“I liked the first two shows. The first one was like a prequel to the Peter Pan story, I was amazed by their sets. The second one was like a four-part fairytale show that took place in some sort of country setting,” Dunn said.

After the second show had finished their performance, there was a lunch break for everyone at the competition. McIntosh had sandwich platters, chips, cookies and some drink options. Following lunch was the third show but the MHS students weren’t able to see it because that was their preparation time. They use this time to get into costume, finish their hair and make up and make sure all their things are ready for load-in.

“Getting ready and everything was really nerve-wracking, but it was all worth it each time we heard the audience’s reactions,” Abigail Greenstein (10) said.

After the third show had finished their performance there was a 15-minute time period that was used to walk the stage and make sure the spacing and blocking of everything would go well during the performance.

“During the first show my heart was pounding out of my chest, I was so nervous to be on stage. Leading up to our performance I calmed down, and took deep breaths, trying to get a hold of my nerves, and by the time my part came it went great,” senior Bradley Van Hall said.

Since they were the last school to perform they were able to unload with less of a time crunch than other schools but still made quick work of unloading their things back onto the sidewalks and then into the equipment bus.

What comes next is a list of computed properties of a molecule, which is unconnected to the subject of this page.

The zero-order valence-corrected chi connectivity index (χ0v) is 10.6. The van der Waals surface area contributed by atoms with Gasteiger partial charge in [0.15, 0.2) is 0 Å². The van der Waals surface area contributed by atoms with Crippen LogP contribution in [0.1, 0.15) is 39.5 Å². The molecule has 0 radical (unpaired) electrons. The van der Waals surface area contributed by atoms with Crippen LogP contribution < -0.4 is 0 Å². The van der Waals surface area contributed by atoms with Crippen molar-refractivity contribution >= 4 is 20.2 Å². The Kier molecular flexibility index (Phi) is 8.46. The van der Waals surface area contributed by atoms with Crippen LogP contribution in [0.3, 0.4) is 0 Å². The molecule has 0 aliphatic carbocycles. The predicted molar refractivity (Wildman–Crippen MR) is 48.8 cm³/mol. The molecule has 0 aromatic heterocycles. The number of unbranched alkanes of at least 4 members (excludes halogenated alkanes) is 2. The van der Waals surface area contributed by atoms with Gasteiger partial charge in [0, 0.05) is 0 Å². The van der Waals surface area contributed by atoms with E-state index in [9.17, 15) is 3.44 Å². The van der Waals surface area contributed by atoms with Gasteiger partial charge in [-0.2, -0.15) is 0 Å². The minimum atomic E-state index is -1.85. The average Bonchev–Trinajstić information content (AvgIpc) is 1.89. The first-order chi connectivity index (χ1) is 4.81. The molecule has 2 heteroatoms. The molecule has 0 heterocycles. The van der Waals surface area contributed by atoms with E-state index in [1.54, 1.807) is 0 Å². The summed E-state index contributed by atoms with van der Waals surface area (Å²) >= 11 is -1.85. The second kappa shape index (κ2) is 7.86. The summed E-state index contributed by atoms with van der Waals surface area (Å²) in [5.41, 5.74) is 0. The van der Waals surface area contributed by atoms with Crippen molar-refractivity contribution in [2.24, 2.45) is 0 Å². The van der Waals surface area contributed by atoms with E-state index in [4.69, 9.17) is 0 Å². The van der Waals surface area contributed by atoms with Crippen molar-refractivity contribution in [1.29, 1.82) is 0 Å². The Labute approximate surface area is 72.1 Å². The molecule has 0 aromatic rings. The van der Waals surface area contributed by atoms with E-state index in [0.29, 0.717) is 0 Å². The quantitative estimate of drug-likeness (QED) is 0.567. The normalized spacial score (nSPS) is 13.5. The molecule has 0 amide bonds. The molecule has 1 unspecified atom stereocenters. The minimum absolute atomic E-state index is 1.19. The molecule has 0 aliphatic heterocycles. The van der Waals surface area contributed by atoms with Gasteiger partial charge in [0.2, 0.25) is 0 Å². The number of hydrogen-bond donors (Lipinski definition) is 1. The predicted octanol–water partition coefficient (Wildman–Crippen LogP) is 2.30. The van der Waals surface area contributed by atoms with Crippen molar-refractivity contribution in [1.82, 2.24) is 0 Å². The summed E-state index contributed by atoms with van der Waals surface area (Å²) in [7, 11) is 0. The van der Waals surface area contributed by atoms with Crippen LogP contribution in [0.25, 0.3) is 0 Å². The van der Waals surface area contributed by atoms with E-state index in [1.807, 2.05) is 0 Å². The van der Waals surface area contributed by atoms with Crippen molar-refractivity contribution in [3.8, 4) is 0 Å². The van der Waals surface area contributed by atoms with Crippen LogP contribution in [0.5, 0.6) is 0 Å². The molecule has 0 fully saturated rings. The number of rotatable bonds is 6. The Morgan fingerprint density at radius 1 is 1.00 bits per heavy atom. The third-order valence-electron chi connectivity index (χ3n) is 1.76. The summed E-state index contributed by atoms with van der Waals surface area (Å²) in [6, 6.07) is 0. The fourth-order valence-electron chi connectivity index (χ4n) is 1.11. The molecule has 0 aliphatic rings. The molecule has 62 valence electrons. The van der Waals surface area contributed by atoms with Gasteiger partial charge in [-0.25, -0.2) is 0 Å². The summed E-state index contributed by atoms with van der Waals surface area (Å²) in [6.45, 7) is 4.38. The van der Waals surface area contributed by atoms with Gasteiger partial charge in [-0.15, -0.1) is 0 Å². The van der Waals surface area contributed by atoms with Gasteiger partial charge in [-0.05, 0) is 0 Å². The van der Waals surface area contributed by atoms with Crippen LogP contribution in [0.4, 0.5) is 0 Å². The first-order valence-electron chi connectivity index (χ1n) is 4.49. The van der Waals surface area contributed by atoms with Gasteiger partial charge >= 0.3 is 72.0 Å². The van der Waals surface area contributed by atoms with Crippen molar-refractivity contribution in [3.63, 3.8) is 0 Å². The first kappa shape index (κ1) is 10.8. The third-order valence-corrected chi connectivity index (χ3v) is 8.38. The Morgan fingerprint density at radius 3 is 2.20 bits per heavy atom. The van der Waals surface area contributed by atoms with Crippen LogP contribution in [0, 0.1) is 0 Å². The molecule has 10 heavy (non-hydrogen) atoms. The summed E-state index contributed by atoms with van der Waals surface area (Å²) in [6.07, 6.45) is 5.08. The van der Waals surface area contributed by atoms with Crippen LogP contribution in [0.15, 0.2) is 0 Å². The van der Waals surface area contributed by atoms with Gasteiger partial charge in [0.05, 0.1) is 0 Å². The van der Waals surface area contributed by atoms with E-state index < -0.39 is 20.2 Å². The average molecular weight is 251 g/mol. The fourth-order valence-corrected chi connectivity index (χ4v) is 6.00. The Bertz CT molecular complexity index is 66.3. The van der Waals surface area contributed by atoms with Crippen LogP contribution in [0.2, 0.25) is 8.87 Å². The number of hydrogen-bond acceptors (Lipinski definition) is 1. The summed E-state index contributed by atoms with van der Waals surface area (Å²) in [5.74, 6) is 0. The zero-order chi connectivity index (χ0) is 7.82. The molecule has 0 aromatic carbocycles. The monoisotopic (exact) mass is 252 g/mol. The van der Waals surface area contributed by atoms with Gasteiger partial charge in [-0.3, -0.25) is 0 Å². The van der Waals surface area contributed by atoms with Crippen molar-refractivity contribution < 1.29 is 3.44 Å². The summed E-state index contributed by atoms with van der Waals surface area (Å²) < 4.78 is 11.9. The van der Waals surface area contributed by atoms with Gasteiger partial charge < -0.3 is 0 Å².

“After the show, I felt great and was happy with how things went [and] proud of everyone doing so well. [Also] proud that we made the audience laugh so much,” Van Hall said.

There was a bit of a wait for the awards because the judges had time to confer with one another and decide on the final scoring. Once the judges had finalized the award information, the awards started to be announced.

Audrey Johnson (12) and Tyler Hooton (10) were awarded All-Star Cast (Rebekah Bushmire)

“Whatever placement we got, I knew I was going to be really proud of the entire group. [We] worked really hard on [the] show and I really think it came together very well,” junior Ava Thompson said.

McIntosh placed third overall and had two students named All-Star Cast. Tyler Hooton (10) and Audrey Johnson (12) were the cast members who were awarded.

“Getting All-Star Cast was completely unexpected because I didn’t really fully know what it meant. I just remember hearing my name being called and then a ton of screaming coming from everyone else in the cast. I just sat there for a bit because I was in shock,” Hooton said.

“I had a great time and the whole day was just hanging out with my friends and doing what I love,” Thompson said.

Harris County High School performed Peter and the Starcatcher, Northgate performed Alice in Wonderland and Northside performed Sing Down the Moon.